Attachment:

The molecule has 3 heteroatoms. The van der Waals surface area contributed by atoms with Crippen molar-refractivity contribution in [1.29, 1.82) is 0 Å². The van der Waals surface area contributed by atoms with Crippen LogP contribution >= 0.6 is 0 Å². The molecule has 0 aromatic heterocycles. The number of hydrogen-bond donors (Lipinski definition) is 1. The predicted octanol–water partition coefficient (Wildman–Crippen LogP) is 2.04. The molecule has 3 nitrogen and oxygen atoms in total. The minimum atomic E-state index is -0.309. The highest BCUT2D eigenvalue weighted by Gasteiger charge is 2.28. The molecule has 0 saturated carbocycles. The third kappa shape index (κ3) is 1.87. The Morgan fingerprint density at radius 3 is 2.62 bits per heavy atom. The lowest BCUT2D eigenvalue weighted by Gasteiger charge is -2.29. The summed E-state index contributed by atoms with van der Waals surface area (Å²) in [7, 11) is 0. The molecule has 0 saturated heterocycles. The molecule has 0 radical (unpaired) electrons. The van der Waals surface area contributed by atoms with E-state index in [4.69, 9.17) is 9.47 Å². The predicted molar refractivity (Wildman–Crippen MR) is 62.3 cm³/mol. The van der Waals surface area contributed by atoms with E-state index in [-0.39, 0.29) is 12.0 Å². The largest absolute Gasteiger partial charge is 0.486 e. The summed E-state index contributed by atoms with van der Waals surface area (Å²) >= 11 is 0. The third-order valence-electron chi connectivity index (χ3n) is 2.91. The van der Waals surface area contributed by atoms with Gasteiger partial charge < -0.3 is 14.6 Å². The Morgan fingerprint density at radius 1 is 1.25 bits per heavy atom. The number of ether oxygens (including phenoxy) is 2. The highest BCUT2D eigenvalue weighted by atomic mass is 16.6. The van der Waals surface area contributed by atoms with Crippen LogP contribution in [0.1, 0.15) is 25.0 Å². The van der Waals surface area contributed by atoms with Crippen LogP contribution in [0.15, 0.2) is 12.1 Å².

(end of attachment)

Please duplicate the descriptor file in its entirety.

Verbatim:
The molecule has 3 heteroatoms. The van der Waals surface area contributed by atoms with Crippen molar-refractivity contribution in [1.29, 1.82) is 0 Å². The van der Waals surface area contributed by atoms with Crippen LogP contribution >= 0.6 is 0 Å². The molecule has 0 aromatic heterocycles. The number of hydrogen-bond donors (Lipinski definition) is 1. The predicted octanol–water partition coefficient (Wildman–Crippen LogP) is 2.04. The molecule has 3 nitrogen and oxygen atoms in total. The minimum atomic E-state index is -0.309. The highest BCUT2D eigenvalue weighted by Gasteiger charge is 2.28. The molecule has 0 saturated carbocycles. The third kappa shape index (κ3) is 1.87. The Morgan fingerprint density at radius 3 is 2.62 bits per heavy atom. The lowest BCUT2D eigenvalue weighted by Gasteiger charge is -2.29. The summed E-state index contributed by atoms with van der Waals surface area (Å²) in [7, 11) is 0. The molecule has 0 saturated heterocycles. The molecule has 0 radical (unpaired) electrons. The van der Waals surface area contributed by atoms with E-state index in [4.69, 9.17) is 9.47 Å². The predicted molar refractivity (Wildman–Crippen MR) is 62.3 cm³/mol. The van der Waals surface area contributed by atoms with E-state index in [-0.39, 0.29) is 12.0 Å². The largest absolute Gasteiger partial charge is 0.486 e. The summed E-state index contributed by atoms with van der Waals surface area (Å²) >= 11 is 0. The third-order valence-electron chi connectivity index (χ3n) is 2.91. The van der Waals surface area contributed by atoms with Gasteiger partial charge < -0.3 is 14.6 Å². The Morgan fingerprint density at radius 1 is 1.25 bits per heavy atom. The number of ether oxygens (including phenoxy) is 2. The highest BCUT2D eigenvalue weighted by atomic mass is 16.6. The van der Waals surface area contributed by atoms with Crippen LogP contribution in [0.1, 0.15) is 25.0 Å². The van der Waals surface area contributed by atoms with Crippen LogP contribution in [0.15, 0.2) is 12.1 Å².